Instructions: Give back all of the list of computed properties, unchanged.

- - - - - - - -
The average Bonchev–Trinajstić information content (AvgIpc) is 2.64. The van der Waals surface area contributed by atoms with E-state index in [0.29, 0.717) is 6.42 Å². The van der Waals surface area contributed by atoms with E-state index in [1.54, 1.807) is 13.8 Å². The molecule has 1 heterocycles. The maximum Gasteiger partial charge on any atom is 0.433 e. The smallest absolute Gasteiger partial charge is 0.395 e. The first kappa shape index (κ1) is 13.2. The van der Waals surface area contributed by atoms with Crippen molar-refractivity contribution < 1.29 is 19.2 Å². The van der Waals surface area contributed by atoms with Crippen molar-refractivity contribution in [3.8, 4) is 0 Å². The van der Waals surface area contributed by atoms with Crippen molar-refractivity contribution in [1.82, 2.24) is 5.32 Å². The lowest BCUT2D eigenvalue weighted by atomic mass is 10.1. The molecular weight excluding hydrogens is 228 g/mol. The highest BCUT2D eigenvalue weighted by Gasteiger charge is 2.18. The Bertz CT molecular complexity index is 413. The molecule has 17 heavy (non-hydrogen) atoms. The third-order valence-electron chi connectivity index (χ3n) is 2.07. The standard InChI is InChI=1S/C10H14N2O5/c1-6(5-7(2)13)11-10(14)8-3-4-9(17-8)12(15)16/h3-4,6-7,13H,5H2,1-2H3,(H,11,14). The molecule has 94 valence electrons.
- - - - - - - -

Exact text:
The average Bonchev–Trinajstić information content (AvgIpc) is 2.64. The van der Waals surface area contributed by atoms with E-state index in [0.29, 0.717) is 6.42 Å². The van der Waals surface area contributed by atoms with E-state index in [1.54, 1.807) is 13.8 Å². The molecule has 1 heterocycles. The maximum Gasteiger partial charge on any atom is 0.433 e. The smallest absolute Gasteiger partial charge is 0.395 e. The first kappa shape index (κ1) is 13.2. The van der Waals surface area contributed by atoms with Crippen molar-refractivity contribution < 1.29 is 19.2 Å². The van der Waals surface area contributed by atoms with Crippen molar-refractivity contribution in [3.8, 4) is 0 Å². The van der Waals surface area contributed by atoms with Crippen molar-refractivity contribution in [1.82, 2.24) is 5.32 Å². The lowest BCUT2D eigenvalue weighted by atomic mass is 10.1. The molecular weight excluding hydrogens is 228 g/mol. The highest BCUT2D eigenvalue weighted by Gasteiger charge is 2.18. The Bertz CT molecular complexity index is 413. The molecule has 17 heavy (non-hydrogen) atoms. The third-order valence-electron chi connectivity index (χ3n) is 2.07. The standard InChI is InChI=1S/C10H14N2O5/c1-6(5-7(2)13)11-10(14)8-3-4-9(17-8)12(15)16/h3-4,6-7,13H,5H2,1-2H3,(H,11,14). The molecule has 94 valence electrons.